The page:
• Agoraphobias: It is an anxiety disorder, and about two-thirds of patients with panic attacks have agoraphobia. In this condition, fear may become so high that a patient is too scared to leave his home. 
  • Anticipatory anxiety: Panic attacks may trigger utmost concern or anxiety.
  • Phobias: It is the unreasonable and extreme fear of a specific thing, such as claustrophobia is the irritational or excessive fear of surrounding spaces, and acrophobia is the intense fear or anxiety of heights. 


Panic attacks are acutely uncomfortable and frightening. It becomes challenging for a person to control panic attacks on his own because they can get severe without treatment. If a person experiences these attacks, he should seek medical assistance immediately. The diagnosis usually begins with the patient’s medical history and disease symptoms. The psychologist evaluates the symptoms and performs a physical examination. He further recommends some diagnostic tests, such as blood tests and electrocardiograms (ECG). Moreover, he discusses with a person about his fears, stressful condition, family history, relationship issues, and other symptoms.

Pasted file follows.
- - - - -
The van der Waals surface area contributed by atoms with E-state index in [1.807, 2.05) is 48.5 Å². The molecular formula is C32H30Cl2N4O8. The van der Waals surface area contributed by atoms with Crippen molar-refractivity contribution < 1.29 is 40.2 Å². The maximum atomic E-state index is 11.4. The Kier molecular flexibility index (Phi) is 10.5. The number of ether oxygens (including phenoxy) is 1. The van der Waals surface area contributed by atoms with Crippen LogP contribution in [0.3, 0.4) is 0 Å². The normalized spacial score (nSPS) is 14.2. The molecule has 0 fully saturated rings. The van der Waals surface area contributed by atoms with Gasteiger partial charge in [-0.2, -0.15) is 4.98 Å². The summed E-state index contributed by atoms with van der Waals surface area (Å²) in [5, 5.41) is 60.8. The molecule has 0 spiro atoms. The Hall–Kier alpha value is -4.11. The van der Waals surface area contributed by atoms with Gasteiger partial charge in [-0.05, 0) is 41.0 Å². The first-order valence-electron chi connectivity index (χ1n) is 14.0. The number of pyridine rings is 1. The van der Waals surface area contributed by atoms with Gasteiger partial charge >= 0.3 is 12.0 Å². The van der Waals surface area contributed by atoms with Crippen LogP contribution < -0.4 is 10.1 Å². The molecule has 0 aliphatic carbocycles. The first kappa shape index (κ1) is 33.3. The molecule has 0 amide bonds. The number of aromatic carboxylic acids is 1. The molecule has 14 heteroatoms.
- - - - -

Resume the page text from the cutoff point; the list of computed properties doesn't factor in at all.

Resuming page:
Treatment of Panic Attacks 

Treatment may decrease the frequency and intensity of panic attacks and improve his performance in daily activities. The treatment depends upon a patient’s history (either medical or family) and severity of his symptoms. Generally, panic attacks are treated by medications and psychotherapy, and both may take time to work. Likewise, a healthy lifestyle may assist in combating panic attacks. 

  • Psychotherapy: Psychotherapy is referred to as ‘talk therapy. It has many forms that are considered effective treatments for panic attacks or panic disorders. Cognitive behavioral therapy (CBT) controls panic disorder and anxiety. It helps change a person’s negative thinking or behavior and manage unhealthy behaviors. The therapist used different exercises and activities to assist the person in replacing his negative thoughts with healthy behavior. Exposure therapy is a CBT method that helps people engage in usual activities. Writing exercises are vital in enhancing awareness and replacing faulty thoughts, such as journal writing, maintaining a gratitude journal, and keeping a panic diary. Furthermore, relaxation therapies such as yoga, deep breathing exercises, and meditation help people diminish tension, regulate fears and modulate heart rates.